Tropical Storm Bonnie May Be the First Hurricane of Summer 2022
If you live anywhere along the U.S. coast, you're likely aware of the impending Tropical storm Bonnie — here's what you need to know, to be prepared.
Tropical storms are no laughing matter, especially if you live along the water. In addition to high winds, they can bring torrential rain, and even flash foods. And since hurricane season started earlier this month, coastal U.S. residents in particular are nervous about summer 2022's Tropical Storm Bonnie.
After making its way from the Caribbean, it's headed towards the U.S., and some think it may turn into a full-blown hurricane.
Though it was producing high winds for a while, meteorologists hadn't named the storm until June 30 because it wasn't organizing itself to develop a closed circulation.
"Since the early week, the system has been behaving like a strong tropical wave and not a tropical storm," meteorologist Alex Sosnowski reported to AccuWeather.
The largest amount of rain is expected to slam Costa Rica and Nicaragua, which leads Sosnowski to expect flash flooding.
"While rainfall is expected to be excessive and the likelihood of flash flooding and mudslides is high, the fast forward motion of the storm should limit the duration of the rainfall and strongest winds to 24 hours or less in Nicaragua and Costa Rica," he continued.
Knowing Tropical Storm Bonnie's path will help you prepare for it.
Tropical Storm Bonnie is likely going to hit parts of Central America the hardest, it's also bringing wet weather to parts of the U.S., according to CNN, such as Texas.
“Get ready for a wet few days across Southeast Texas,” the National Weather Service (NWS) office in Houston reported on Wednesday, June 29. The tropical disturbance in the Gulf of Mexico will drift toward the Texas coast, bringing some much-needed rain plus a threat of flooding to the region.
The storm is expected to bring thunderstorms to the northwestern Gulf. Although there's a chance it could be the first hurricane of 2022, it may shrink to a tropical depression near the coast, before moving inland. From there, it isn't expected to travel beyond Texas, but meteorologists are having trouble predicting its path.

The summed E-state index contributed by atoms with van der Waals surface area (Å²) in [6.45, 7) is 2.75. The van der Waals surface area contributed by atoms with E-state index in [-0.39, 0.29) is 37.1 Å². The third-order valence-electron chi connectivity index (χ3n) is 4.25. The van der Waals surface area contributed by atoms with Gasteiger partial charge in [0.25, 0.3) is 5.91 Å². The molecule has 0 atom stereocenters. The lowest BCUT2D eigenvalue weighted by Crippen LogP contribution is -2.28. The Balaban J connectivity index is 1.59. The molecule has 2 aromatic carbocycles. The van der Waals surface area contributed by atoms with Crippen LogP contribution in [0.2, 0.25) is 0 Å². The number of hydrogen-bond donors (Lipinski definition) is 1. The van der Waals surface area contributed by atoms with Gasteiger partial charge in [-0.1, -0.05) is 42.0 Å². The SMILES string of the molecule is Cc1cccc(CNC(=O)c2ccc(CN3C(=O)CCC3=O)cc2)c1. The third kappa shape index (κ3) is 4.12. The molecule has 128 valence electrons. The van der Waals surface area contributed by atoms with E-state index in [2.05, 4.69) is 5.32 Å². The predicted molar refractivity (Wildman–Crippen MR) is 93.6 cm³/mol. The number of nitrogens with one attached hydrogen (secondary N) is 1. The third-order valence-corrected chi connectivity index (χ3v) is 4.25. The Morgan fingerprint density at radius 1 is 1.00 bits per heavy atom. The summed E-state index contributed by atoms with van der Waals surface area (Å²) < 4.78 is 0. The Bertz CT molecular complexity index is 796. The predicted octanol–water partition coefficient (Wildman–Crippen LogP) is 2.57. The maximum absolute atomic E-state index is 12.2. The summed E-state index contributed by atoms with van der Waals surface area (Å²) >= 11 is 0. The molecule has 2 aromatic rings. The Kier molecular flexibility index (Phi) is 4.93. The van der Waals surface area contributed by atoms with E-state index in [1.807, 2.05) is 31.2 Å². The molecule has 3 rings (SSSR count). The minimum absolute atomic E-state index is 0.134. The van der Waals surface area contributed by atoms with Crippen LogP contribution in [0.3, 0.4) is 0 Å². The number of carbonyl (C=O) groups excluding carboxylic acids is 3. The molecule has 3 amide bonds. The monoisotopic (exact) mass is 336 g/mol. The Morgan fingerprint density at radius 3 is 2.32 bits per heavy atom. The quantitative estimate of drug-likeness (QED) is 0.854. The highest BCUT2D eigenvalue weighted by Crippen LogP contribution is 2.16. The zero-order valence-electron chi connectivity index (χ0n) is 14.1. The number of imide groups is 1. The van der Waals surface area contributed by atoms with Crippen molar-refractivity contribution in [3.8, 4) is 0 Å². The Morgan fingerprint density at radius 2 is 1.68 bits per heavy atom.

“Weak, unorganized systems like this can be a real forecasting nightmare,” the Houston weather service explained, as per CNN.
“Location errors can be very large, bringing large differences in the forecasted rain amounts for a certain location,” the statement continued.
Another tropical cyclone, however, is moving from Curacao towards Venezuela. It isn't yet considered an official tropical system, but hopefully, it will die down within a few days. Until then, though, southern Caribbean countries are warned of heavy rain, localized flash flooding and tropical storm-force wind gusts will threaten the region.
Although there's a chance of Bonnie being the first hurricane in 2022, it isn't the first tropical storm.
Even though this could be the first hurricane of summer 2022, it isn't the first tropical storm. At the beginning of June, Tropical Storm Alex made its way through Cuba, Bermuda, and even certain parts of the U.S. Residents in southern East Coast states were warned of dangerous rip currents, and small craft advisories were issued from the Delaware-Maryland border to Myrtle Beach, South Carolina.
Luckily, it didn't turn into a full-blown hurricane, but summer 2022 is yet to have its first — fingers crossed it won't be Bonnie.